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Wednesday, December 9, 2015

THE INCARNATIONAL MOMENT OF CHRISTIANITY: ¨...when God entered into human history and while taking on all the limitations of human existence, gave us the finest example of anyone who ever lived.¨ John+

Determine What Is Best

¨Maybe we got here because our parents presented us for Baptism when we were little, or later in life, decided to follow Jesus and be part of the church he founded, whatever the reason, we are now part of a movement of faith that seeks to change this world and make it better.¨ 

The Reverend John Smith
How often have you heard a person say:  "I'm a spiritual person and not really into religion." Not that we want to get into an argument with the person about church attendance or anything like that, but it's important for us to realize that the statement is part of a big misunderstanding.  Almost all of the religions of the world are more "spiritual" than Christianity.  If that's true, and Christianity isn't very spiritual, then what is its most important characteristic?  The word that best describes Christianity is incarnational.

What does "incarnational" mean, but that a certain time in the world's history, God entered the life stream of humanity by incarnating, with the cooperation of an existing human woman, his own Son (there were always hints, but we didn't know God the Father, had a Son), taking on our human flesh, becoming one of us.   Most religions have rich histories, with very special "spiritual" beginnings enshrined in their sacred stories, but on inspection, they all lack an incarnational moment when God entered into human history and while taking on all the limitations of human existence, gave us the finest example of anyone who ever lived.

That is why today's Gospel goes through such an effort to plant John the Baptist's advent smack dab in a particular time of human history:

In the fifteenth year of the reign of Emperor Tiberius, when Pontius Pilate was governor of Judea, and Herod was ruler of Galilee, and his brother Philip ruler of the region of Iturea and Trachonititis, and Lysanias ruler of Abilene, during the high priesthood of Annas and Caiaphas, the word of God came to John son of Zechariah in the wilderness.

 Luke the Evangelist wants to prepare us for this incarnational moment in actual world history by going to great lengths in describing the historical beginning of John the Baptist's ministry of proclamation as the messenger, prophesied by the prophet Malachi:  I am sending my messenger to prepare the way before me, and the Lord whom you seek will suddenly come to his temple.  Luke lists all the real historical figures having power at that time.

On this Second Sunday of Advent, John the Baptist is introduced to us because in very real ways what will happen to John will foreshadow what will happen to Jesus.  Both will be scapegoated and murdered by leaders united in preserving their power.

We're not anywhere near the Passion accounts yet, we have over 20 weeks to go, but you remember that both Herod (in John the Baptist's case) and Pilate (in Jesus' case) wanted to save both John and Jesus, but in both cases it couldn't be done without antagonizing the crowds.  So Herod and Pilate, powerful men that they were, yielded to the pressure of the "crowds" and in doing so become part of the crowd.  The crowd in "lynching mode" has the real political power and this has been the case forever in human history.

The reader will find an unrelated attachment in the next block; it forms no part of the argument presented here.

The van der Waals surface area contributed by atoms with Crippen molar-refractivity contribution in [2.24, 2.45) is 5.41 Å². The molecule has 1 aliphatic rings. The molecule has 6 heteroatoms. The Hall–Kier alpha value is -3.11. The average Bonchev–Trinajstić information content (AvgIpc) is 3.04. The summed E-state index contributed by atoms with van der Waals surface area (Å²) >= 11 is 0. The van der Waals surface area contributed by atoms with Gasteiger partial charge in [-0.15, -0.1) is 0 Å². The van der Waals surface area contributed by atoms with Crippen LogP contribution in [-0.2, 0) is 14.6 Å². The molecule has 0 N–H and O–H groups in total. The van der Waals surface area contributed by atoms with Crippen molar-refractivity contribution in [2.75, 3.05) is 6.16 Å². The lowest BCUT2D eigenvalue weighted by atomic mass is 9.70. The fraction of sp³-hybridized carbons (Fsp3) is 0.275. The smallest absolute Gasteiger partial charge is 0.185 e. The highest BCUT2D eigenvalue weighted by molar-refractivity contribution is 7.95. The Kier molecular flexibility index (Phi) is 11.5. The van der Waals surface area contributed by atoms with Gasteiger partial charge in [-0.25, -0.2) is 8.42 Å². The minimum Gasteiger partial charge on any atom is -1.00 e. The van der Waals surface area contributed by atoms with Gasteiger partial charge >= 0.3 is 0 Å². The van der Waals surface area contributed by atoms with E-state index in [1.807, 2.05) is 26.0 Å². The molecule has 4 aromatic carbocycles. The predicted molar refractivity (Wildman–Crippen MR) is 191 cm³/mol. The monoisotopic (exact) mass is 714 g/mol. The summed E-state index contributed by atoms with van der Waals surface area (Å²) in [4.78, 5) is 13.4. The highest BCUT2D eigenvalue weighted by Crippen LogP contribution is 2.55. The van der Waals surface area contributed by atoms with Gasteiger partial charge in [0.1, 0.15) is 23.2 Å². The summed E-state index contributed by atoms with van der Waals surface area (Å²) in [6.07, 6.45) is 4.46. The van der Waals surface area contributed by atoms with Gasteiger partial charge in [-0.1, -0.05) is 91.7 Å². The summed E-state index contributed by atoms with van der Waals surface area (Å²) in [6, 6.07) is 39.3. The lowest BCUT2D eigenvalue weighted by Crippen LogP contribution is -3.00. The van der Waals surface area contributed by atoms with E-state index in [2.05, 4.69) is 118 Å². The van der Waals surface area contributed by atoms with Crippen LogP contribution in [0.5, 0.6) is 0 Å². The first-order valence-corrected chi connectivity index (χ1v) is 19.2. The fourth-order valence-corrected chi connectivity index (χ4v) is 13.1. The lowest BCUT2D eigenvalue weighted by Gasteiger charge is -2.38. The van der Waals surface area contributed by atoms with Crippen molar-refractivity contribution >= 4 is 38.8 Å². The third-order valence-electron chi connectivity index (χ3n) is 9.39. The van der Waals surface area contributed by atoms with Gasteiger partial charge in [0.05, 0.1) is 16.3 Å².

So we're here together because not because we are "spiritual- though not very religious." but because we are caught up in this Sacrament of history.  Maybe we got here because our parents presented us for Baptism when we were little, or later in life, decided to follow Jesus and be part of the church he founded, whatever the reason, we are now part of a movement of faith that seeks to change this world and make it better.

This is very important, this "change the world" part, because that is what "thy Kingdom come" means.  The Kingdom is taking root here, on this earth, among its people.  We're living through the birthing pangs right now.

But unfortunately, most Christians think that faith is about a personal choice, like saying, "I accept Jesus as my personal savior."  This is the first of the baptismal promises we take.  But it is more than this.  If the decision of faith is all about my personal choice made to "get to Heaven," it severely diminishes Jesus' significance for the whole world.  My personal choice for Jesus to be saved (and sorry, but woe to those who don't make this decision or have hitched their salvation to the wrong wagon) contains little or no belief or conviction about what Jesus coming is meant to do to change the world, to bring about Kingdom come here and now.  Number one conviction:  Jesus, priest and king, who allowed himself to be sacrificed as a scapegoat to end all sacrificial violence and scapegoating, that, we see everyday, is tearing the world apart.

St. Paul writes to us today:
  
And this is my prayer, that your love may overflow more and more with knowledge and full insight to help you determine what is best, so that in the day of Christ you may be pure and blameless, have produced the harvest of righteousness that come through Jesus Christ for the glory and praise of God.

Amen! 

John+


Saint Alban Episcopal Mission (English) meets for mass every Sunday at 10:00 A.M. (see welcome letter at sidebar) at Casa Convento Concepcion, 4a Calle Oriente No. 41, Antigua, Guatemala.


The Reverend John Smith, Vicar.
5235-6674 cell telephone (502 country code)

THE EPISCOPAL CHURCH WELCOMES EVERYONE

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